Ingrid Escajeda got her first taste of entertainment as an undergraduate at UC Berkeley where, while working on a degree in biology, she studied acting and comedy. Hooked by the biz, she went on to get her MFA in film production from USC where she studied both directing and writing. Early in her career, Ingrid worked as a producer for lifestyle networks such as Fine Living, Travel Channel and Food Network (including FN’s Hungry Girl). Alas, writing has always been her true passion and she got her start in narrative comedy staffing on Disney's Hannah Montana and ABC's Better Off Ted. Ingrid then transitioned to drama and has loved being part of the Justified writing team for the past two years.
What was your dream job when you were a child? Have you always wanted to be a writer?
I wanted to be a marine biologist. I grew up in San Diego, so I was totally obsessed with Sea World. But I did do a lot of writing back then. I even won quite a few awards for stories and essays. And I watched a ton of TV and movies – I saw SIXTEEN CANDLES so many times I knew it by heart. But as I got to high school, it was all about science. Well, that and partying. So the writing fell by the wayside. By the time I got to Berkeley, I was set on medical school.
Seems like a long way from medical school to entertainment...
My first taste of entertainment came in my senior year - I took an acting class and a class on comedy. One day in the comedy class, my friend Josh had a bunch of film school applications with him. I asked to look at them and it was like finding the Holy Grail. Up until then, entertainment always seemed like a world unto itself. To me, the whole “it’s who you know” thing meant you had to know a head of a studio or be a star’s kid or something. Plus it just seemed like such an unstable and flaky profession. I never thought it was something I could have actually done. Nonetheless, by then I was toying with the idea of taking a few years off to “find myself” anyway. I still took the MCAT and did pretty well. But on the writing sample, I got only one point away from a perfect score. It reminded me that not only did I used to love to write, I was actually quite good at it! So after a few years of your typical early 20s self-discovery and even an acceptance into law school (obviously I didn’t go), I realized and accepted the entertainment spark had stuck with me. I finally applied to film school and got into USC. It was funny – my first week there, I ran into my friend Josh who was on his last year there. He was like – what the heck are you doing here?? I thought you’d be a doctor by now!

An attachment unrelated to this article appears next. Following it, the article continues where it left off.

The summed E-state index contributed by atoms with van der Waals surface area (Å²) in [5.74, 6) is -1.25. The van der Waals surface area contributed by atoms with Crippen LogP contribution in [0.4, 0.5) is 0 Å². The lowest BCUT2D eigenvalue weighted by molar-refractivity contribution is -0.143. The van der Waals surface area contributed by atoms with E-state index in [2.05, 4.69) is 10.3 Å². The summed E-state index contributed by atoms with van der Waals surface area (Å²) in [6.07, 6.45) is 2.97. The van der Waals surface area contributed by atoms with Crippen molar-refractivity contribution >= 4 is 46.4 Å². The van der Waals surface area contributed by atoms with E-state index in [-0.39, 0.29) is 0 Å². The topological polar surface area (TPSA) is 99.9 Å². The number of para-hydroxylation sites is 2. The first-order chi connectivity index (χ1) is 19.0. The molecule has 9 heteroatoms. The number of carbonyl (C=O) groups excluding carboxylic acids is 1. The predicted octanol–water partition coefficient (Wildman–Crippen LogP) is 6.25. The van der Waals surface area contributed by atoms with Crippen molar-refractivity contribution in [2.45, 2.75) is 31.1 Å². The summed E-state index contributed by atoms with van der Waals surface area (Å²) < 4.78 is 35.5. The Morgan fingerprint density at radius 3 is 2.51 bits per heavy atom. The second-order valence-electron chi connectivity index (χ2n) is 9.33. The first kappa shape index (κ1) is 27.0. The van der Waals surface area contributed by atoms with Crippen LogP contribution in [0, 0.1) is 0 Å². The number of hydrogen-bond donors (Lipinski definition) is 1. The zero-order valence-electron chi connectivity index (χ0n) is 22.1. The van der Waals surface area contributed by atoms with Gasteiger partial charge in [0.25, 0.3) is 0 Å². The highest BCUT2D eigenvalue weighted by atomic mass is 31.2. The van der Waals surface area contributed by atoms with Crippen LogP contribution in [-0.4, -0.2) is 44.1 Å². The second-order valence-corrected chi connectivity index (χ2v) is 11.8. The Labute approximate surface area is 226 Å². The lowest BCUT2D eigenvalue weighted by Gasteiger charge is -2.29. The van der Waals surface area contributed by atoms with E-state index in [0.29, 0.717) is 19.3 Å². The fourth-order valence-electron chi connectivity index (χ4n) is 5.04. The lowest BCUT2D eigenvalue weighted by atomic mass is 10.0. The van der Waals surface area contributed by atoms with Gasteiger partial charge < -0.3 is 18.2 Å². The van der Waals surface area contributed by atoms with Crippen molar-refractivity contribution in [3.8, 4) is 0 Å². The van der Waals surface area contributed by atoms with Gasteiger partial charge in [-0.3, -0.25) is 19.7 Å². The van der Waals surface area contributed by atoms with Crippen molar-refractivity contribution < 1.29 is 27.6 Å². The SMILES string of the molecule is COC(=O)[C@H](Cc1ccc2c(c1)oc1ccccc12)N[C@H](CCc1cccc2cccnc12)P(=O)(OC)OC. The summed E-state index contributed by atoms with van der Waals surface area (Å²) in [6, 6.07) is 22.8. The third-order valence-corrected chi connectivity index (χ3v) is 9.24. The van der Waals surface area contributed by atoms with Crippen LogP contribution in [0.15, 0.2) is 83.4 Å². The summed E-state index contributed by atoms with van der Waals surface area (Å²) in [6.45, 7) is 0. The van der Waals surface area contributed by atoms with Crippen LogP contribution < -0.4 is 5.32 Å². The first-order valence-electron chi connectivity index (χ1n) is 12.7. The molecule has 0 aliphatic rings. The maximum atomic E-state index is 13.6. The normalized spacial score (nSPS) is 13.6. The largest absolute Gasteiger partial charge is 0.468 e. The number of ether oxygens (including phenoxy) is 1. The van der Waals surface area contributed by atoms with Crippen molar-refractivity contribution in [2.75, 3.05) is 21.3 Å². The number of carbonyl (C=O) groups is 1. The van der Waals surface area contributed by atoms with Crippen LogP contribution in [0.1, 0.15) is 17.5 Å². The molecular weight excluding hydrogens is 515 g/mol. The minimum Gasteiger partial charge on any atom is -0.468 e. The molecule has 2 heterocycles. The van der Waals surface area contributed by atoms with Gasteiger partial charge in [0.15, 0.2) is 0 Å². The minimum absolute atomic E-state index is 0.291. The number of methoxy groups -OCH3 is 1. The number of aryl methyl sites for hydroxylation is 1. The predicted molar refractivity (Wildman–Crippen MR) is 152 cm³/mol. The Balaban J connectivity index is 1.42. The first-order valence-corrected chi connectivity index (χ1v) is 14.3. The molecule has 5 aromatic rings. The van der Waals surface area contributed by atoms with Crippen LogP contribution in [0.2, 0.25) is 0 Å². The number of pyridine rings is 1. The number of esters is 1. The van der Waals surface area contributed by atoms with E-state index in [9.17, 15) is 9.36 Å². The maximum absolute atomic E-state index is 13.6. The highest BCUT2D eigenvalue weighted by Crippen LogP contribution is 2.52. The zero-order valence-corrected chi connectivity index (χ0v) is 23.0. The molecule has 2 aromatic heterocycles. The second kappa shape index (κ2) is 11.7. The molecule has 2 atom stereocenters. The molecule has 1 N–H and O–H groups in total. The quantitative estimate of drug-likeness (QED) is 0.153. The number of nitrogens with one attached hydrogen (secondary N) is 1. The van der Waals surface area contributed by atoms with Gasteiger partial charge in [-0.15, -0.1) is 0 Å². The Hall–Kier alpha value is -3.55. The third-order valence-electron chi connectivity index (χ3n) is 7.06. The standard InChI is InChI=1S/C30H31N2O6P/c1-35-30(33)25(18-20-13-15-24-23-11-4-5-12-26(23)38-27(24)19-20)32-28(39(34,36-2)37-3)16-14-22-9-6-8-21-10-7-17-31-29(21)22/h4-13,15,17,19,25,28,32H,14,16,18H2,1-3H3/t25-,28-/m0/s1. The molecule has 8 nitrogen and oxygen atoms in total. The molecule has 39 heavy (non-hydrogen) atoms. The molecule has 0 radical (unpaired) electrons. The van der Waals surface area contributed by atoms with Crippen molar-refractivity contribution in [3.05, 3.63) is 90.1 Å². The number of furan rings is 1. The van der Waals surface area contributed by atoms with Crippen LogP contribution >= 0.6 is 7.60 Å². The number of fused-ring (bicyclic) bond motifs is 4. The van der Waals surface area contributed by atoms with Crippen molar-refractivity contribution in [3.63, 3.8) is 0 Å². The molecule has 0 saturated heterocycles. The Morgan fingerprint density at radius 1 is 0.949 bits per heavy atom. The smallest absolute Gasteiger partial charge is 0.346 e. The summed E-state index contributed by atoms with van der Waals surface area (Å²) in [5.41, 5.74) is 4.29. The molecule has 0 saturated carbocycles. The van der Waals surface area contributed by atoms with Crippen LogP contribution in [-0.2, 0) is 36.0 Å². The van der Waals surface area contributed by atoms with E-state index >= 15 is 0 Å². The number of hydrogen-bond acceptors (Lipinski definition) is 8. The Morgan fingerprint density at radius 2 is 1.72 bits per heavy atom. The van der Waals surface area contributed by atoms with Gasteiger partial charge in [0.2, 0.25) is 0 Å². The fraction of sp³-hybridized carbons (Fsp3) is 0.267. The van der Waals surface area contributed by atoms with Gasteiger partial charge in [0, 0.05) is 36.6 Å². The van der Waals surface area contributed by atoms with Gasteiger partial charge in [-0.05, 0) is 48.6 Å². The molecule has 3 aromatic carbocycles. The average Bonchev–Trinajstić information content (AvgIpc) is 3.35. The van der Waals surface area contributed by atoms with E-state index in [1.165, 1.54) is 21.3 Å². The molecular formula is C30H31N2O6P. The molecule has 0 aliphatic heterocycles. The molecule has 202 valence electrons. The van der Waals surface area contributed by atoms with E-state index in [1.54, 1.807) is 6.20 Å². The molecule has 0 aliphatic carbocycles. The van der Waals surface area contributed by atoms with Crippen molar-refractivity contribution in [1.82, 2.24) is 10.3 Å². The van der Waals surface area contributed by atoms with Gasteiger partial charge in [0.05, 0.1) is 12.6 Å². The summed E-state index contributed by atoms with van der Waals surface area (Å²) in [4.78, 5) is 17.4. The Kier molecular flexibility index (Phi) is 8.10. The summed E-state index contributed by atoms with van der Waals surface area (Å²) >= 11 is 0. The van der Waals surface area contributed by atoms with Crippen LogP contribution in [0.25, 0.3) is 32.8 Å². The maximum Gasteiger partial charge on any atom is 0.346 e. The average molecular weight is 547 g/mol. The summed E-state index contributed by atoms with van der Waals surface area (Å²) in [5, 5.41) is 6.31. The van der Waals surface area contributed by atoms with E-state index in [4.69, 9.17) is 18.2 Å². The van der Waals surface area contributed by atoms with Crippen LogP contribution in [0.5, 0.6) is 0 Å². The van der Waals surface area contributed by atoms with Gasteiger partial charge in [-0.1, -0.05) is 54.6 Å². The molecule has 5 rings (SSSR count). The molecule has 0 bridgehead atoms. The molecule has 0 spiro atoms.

How does one become a writer for a TV show?
There’s no set path. Some people come up through the ranks as writers’ assistants, some people come in through writing workshops like the ABC Fellowship, and some people – as I learned! – just know someone. But the one thing in common with all of us (other than ability) is perseverance. Because no matter how talented you are, it’s a tough road. And for most of us, a long one. Frankly, had I known how tough it would be when I started out, I’m not sure I’d have ever started.
You have worked on Hannah Montana (a Disney teen sitcom), Better of Ted (a satirical sitcom) and Justified (a TV drama). These are three completely different genres. What was your genre preference? How did you make a transition?
I always thought I’d be a comedy writer. Following my friend's suggestion I wrote a couple spec TV episodes of SCRUBS and CURB YOUR ENTHUSIASM (spec TV episodes are not actually for the show – they’re used as calling cards for potential jobs to show off talent, etc). Long story short, a manager who read them liked them, signed me on as a client and got me an agent. I wrote more specs and a few years later I finally got my breakthrough shot on HANNAH MONTANA. Being a multi-camera sitcom, HANNAH was a very joke-heavy show and thus, a joke-heavy writers’ room. I learned very quickly that I was most definitely not a joke-heavy writer. I can go off on my own and write some hilarious stuff but I’m not a stand-up comedian. Not even close. And that’s what fills a multi-camera room. I was surrounded by hilarious people who would toss out zingers left and right. My comedy was more like THE OFFICE or WEEDS -- funny that stemmed from character and situation. So even though I was good at that and other stuff like story and structure, I felt like I could never keep up funny-wise and it was extremely stressful. It was a pretty awful realization. Here I was in my dream job – the job I’d been working for years to land and it was giving me an ulcer.